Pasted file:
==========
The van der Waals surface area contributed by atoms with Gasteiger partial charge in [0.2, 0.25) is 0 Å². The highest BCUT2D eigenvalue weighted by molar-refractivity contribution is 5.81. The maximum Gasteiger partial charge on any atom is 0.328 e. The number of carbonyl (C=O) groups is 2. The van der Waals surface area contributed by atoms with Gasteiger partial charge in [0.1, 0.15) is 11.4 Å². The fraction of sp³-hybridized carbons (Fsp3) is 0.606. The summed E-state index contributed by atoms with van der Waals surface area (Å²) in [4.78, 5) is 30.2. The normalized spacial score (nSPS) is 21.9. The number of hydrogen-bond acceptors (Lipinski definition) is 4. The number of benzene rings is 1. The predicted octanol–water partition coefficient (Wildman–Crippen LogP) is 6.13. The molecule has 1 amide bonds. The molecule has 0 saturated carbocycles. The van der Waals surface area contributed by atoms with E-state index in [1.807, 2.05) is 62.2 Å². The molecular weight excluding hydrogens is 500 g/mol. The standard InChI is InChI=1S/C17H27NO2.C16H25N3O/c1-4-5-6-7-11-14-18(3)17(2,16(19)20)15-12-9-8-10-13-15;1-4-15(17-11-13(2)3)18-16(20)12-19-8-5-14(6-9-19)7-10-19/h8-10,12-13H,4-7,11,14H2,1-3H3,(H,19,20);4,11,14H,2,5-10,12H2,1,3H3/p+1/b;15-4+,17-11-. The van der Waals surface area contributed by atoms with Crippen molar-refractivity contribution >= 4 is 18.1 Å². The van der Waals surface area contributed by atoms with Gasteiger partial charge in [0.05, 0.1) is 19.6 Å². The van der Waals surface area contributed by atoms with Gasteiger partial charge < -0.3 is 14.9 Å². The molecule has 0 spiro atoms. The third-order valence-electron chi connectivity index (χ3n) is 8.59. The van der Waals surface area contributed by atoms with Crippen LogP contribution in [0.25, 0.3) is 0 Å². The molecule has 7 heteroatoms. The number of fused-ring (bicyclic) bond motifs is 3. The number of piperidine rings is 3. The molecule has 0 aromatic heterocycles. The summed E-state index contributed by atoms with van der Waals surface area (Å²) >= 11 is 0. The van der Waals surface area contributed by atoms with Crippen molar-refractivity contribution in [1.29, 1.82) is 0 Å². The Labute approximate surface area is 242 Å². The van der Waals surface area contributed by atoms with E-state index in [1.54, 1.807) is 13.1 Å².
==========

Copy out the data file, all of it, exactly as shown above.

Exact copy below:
The van der Waals surface area contributed by atoms with Gasteiger partial charge in [0.2, 0.25) is 0 Å². The highest BCUT2D eigenvalue weighted by molar-refractivity contribution is 5.81. The maximum Gasteiger partial charge on any atom is 0.328 e. The number of carbonyl (C=O) groups is 2. The van der Waals surface area contributed by atoms with Gasteiger partial charge in [0.1, 0.15) is 11.4 Å². The fraction of sp³-hybridized carbons (Fsp3) is 0.606. The summed E-state index contributed by atoms with van der Waals surface area (Å²) in [4.78, 5) is 30.2. The normalized spacial score (nSPS) is 21.9. The number of hydrogen-bond acceptors (Lipinski definition) is 4. The number of benzene rings is 1. The predicted octanol–water partition coefficient (Wildman–Crippen LogP) is 6.13. The molecule has 1 amide bonds. The molecule has 0 saturated carbocycles. The van der Waals surface area contributed by atoms with E-state index in [1.807, 2.05) is 62.2 Å². The molecular weight excluding hydrogens is 500 g/mol. The standard InChI is InChI=1S/C17H27NO2.C16H25N3O/c1-4-5-6-7-11-14-18(3)17(2,16(19)20)15-12-9-8-10-13-15;1-4-15(17-11-13(2)3)18-16(20)12-19-8-5-14(6-9-19)7-10-19/h8-10,12-13H,4-7,11,14H2,1-3H3,(H,19,20);4,11,14H,2,5-10,12H2,1,3H3/p+1/b;15-4+,17-11-. The van der Waals surface area contributed by atoms with Crippen molar-refractivity contribution >= 4 is 18.1 Å². The van der Waals surface area contributed by atoms with Gasteiger partial charge in [0.05, 0.1) is 19.6 Å². The van der Waals surface area contributed by atoms with Gasteiger partial charge < -0.3 is 14.9 Å². The molecule has 0 spiro atoms. The third-order valence-electron chi connectivity index (χ3n) is 8.59. The van der Waals surface area contributed by atoms with Crippen LogP contribution in [0.25, 0.3) is 0 Å². The molecule has 7 heteroatoms. The number of fused-ring (bicyclic) bond motifs is 3. The number of piperidine rings is 3. The molecule has 0 aromatic heterocycles. The summed E-state index contributed by atoms with van der Waals surface area (Å²) >= 11 is 0. The van der Waals surface area contributed by atoms with Crippen molar-refractivity contribution in [1.29, 1.82) is 0 Å². The Labute approximate surface area is 242 Å². The van der Waals surface area contributed by atoms with E-state index in [1.54, 1.807) is 13.1 Å².